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Area producers are still taking stock of damage following rain and hail storms.

SUBMITTED PHOTO - The hail and torrential rain that hit Jefferson County Friday evening caused various, and in places significant, crop damage. A great example is the ravaged field of daisies grown for seed by Avila Farms on Bear Drive south of Madras. The picture at the left was taken just days before the storm. The picture at the right was taken Saturday morning. The Avilas hope to be able to recoup some seed from the field. Heavy rain and dime-sized hail fell across the region on Friday and Saturday, mixed with thunder and lightning and agriculture producers in Jefferson County are still figuring out where their crops stand after the storm.

"I think people are still keeping stock of the damage," said Jeremiah Dung of Oregon State Extension Service.

He said he has been hearing some third-party information about at least one alfalfa field damaged, as well as a hemp field and some carrot seed crops, but it's too early to have reports on what was actually lost to the storm.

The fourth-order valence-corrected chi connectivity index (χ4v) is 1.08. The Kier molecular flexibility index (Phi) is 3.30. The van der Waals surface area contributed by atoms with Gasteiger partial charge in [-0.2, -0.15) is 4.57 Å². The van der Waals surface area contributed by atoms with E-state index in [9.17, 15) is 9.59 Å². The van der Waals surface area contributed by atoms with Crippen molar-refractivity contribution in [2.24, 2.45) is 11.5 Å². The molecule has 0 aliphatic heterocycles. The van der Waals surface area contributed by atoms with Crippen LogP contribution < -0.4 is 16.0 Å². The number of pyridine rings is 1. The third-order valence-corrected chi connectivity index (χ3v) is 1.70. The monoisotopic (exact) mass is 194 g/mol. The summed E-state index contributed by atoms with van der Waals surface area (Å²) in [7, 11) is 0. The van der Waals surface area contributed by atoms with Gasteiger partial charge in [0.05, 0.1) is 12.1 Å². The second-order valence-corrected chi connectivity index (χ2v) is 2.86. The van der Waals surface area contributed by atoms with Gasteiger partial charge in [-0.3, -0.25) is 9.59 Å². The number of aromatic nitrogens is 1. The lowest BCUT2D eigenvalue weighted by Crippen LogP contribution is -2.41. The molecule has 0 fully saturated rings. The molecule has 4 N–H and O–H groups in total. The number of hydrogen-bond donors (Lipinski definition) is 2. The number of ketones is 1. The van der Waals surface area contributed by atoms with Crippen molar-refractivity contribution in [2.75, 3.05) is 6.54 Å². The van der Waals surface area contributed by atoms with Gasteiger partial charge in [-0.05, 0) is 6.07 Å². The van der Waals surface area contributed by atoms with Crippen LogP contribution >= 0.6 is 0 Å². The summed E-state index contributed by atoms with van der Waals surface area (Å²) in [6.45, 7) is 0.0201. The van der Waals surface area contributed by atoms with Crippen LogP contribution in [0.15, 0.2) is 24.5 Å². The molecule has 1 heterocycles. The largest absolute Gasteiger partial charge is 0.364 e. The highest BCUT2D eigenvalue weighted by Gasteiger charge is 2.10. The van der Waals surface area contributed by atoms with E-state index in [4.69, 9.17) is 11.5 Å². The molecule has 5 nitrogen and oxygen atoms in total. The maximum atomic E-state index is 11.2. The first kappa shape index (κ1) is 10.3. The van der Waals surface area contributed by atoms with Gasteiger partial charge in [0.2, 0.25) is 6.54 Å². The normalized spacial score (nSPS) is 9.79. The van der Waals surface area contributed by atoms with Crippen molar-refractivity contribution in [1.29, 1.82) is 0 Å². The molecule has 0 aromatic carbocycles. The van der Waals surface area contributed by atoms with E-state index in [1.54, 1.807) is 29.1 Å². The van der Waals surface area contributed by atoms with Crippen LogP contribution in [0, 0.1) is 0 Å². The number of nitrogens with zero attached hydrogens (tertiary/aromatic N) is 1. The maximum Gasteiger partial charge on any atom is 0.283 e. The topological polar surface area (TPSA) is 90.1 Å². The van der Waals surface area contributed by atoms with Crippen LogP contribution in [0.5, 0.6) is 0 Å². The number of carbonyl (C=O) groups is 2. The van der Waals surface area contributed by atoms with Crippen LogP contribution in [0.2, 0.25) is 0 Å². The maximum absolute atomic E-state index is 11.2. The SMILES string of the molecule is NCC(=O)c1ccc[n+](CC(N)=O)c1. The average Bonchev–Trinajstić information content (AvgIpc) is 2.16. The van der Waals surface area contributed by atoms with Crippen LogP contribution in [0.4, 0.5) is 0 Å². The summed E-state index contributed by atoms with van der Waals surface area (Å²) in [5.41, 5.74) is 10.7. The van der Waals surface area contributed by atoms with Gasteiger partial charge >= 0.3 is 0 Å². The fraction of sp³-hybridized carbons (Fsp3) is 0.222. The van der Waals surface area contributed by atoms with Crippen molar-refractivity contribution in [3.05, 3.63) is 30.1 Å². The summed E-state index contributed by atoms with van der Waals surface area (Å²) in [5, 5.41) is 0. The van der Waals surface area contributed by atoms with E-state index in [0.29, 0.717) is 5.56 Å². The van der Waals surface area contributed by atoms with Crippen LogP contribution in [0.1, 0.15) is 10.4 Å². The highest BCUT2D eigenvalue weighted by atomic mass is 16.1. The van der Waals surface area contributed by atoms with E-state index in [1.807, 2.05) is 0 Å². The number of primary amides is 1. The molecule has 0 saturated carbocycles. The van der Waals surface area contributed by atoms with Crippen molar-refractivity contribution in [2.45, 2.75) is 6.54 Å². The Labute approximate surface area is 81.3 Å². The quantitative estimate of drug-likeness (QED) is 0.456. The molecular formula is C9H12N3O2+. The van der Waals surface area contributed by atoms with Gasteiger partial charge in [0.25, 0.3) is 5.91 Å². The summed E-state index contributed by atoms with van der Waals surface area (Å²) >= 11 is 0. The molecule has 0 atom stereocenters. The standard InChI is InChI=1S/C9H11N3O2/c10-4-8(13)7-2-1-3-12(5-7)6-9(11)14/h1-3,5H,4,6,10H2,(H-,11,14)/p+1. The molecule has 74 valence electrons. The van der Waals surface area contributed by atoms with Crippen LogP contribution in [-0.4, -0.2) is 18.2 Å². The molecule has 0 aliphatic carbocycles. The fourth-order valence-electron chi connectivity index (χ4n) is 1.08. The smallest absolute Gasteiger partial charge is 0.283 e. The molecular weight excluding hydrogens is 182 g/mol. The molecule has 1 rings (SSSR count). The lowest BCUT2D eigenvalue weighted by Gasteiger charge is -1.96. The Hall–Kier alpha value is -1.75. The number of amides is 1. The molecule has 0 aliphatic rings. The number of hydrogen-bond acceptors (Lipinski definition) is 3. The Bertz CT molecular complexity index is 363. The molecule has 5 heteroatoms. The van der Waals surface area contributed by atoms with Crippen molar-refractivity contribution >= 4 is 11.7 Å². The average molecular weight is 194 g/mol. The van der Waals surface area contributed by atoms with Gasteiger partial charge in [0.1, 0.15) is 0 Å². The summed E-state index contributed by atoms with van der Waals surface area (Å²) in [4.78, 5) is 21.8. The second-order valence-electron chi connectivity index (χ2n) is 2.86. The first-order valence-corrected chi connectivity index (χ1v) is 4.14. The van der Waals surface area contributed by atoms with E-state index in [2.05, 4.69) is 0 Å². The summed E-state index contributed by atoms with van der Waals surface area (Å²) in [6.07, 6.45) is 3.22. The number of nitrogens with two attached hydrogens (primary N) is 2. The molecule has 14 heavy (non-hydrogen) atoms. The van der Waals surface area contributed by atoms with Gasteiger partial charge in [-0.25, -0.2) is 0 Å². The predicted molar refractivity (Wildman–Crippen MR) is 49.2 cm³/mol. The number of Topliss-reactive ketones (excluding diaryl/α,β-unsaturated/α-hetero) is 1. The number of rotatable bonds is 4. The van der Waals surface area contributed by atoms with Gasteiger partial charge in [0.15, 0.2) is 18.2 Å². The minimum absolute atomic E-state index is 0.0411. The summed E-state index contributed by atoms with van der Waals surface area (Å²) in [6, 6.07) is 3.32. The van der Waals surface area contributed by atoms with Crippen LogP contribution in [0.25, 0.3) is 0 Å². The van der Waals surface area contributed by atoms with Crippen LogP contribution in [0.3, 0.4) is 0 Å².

"What I have heard from a few growers is the damage was kind of spotty," he said, since some areas were hit by hail and others just got rain.

Some crops can be more susceptible to damage from storms like that of this past weekend, according to Dung. For example, more tender plants, such as alfalfa or hemp, if hit too hard by adverse weather, can end up having their stems stripped of the leaves and seed crops can have the seed knocked off the plant as well.

Right now, Dung said that it is his understanding that a lot of the carrot seed fields escaped much damage from the storm, but it is still early after the event.

He said that this season, overall, he has been hearing the fields are looking nice, but it is hard to really say if the season has been a good one until the harvest, when they can talk about yield and quality of the seed. He did mention that the spring rains were helpful to the beginning of the seed crop season, giving the plants a good start.

The damage to a crop depends on when in the season a storm like this hits. If it hits early in the season, things usually bounce back better than they do when it hits later in the season.

Currently, in terms of seed crops, the area is in its final weeks of harvesting grass seed and getting ready to plant carrots for next year, Dung said. The current crop of carrot seed won't be harvested for several more weeks.

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